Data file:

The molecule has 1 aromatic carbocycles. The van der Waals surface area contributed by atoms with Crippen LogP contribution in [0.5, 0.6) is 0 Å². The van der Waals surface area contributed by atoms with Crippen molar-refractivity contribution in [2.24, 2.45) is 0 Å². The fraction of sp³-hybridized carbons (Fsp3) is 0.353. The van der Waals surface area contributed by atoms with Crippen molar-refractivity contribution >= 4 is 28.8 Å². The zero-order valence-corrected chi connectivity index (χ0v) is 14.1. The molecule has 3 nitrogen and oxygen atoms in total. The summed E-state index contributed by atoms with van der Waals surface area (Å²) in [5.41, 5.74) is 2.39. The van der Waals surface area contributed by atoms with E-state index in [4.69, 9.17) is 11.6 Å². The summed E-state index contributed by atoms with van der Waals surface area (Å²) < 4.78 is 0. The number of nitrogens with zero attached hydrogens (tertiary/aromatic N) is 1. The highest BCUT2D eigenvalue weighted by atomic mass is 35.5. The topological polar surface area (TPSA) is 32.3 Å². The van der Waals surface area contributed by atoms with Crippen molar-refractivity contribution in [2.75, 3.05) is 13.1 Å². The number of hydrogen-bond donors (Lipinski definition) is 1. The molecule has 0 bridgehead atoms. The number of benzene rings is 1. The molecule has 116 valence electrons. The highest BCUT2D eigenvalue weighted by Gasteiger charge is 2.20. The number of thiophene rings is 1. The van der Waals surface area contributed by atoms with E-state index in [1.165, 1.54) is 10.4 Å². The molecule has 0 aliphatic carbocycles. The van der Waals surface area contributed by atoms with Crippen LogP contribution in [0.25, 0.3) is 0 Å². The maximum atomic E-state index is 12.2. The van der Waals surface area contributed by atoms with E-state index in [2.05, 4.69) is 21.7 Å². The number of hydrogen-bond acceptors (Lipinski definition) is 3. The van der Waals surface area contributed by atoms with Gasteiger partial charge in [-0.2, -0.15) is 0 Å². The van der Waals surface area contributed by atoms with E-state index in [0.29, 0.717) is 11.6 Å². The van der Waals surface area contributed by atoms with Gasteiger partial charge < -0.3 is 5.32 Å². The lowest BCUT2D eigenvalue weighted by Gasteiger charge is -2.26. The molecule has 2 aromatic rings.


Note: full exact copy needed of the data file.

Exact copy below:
The molecule has 1 aromatic carbocycles. The van der Waals surface area contributed by atoms with Crippen LogP contribution in [0.5, 0.6) is 0 Å². The van der Waals surface area contributed by atoms with Crippen molar-refractivity contribution in [2.24, 2.45) is 0 Å². The fraction of sp³-hybridized carbons (Fsp3) is 0.353. The van der Waals surface area contributed by atoms with Crippen molar-refractivity contribution >= 4 is 28.8 Å². The zero-order valence-corrected chi connectivity index (χ0v) is 14.1. The molecule has 3 nitrogen and oxygen atoms in total. The summed E-state index contributed by atoms with van der Waals surface area (Å²) in [5.41, 5.74) is 2.39. The van der Waals surface area contributed by atoms with E-state index in [4.69, 9.17) is 11.6 Å². The summed E-state index contributed by atoms with van der Waals surface area (Å²) < 4.78 is 0. The number of nitrogens with zero attached hydrogens (tertiary/aromatic N) is 1. The highest BCUT2D eigenvalue weighted by atomic mass is 35.5. The topological polar surface area (TPSA) is 32.3 Å². The van der Waals surface area contributed by atoms with Crippen molar-refractivity contribution in [2.75, 3.05) is 13.1 Å². The number of hydrogen-bond donors (Lipinski definition) is 1. The molecule has 0 bridgehead atoms. The number of benzene rings is 1. The molecule has 116 valence electrons. The highest BCUT2D eigenvalue weighted by Gasteiger charge is 2.20. The number of thiophene rings is 1. The van der Waals surface area contributed by atoms with E-state index in [1.165, 1.54) is 10.4 Å². The molecule has 0 aliphatic carbocycles. The van der Waals surface area contributed by atoms with Crippen LogP contribution in [0.25, 0.3) is 0 Å². The maximum atomic E-state index is 12.2. The van der Waals surface area contributed by atoms with E-state index in [2.05, 4.69) is 21.7 Å². The number of hydrogen-bond acceptors (Lipinski definition) is 3. The van der Waals surface area contributed by atoms with Gasteiger partial charge in [-0.2, -0.15) is 0 Å². The van der Waals surface area contributed by atoms with E-state index in [0.29, 0.717) is 11.6 Å². The van der Waals surface area contributed by atoms with Gasteiger partial charge < -0.3 is 5.32 Å². The lowest BCUT2D eigenvalue weighted by Gasteiger charge is -2.26. The molecule has 2 aromatic rings.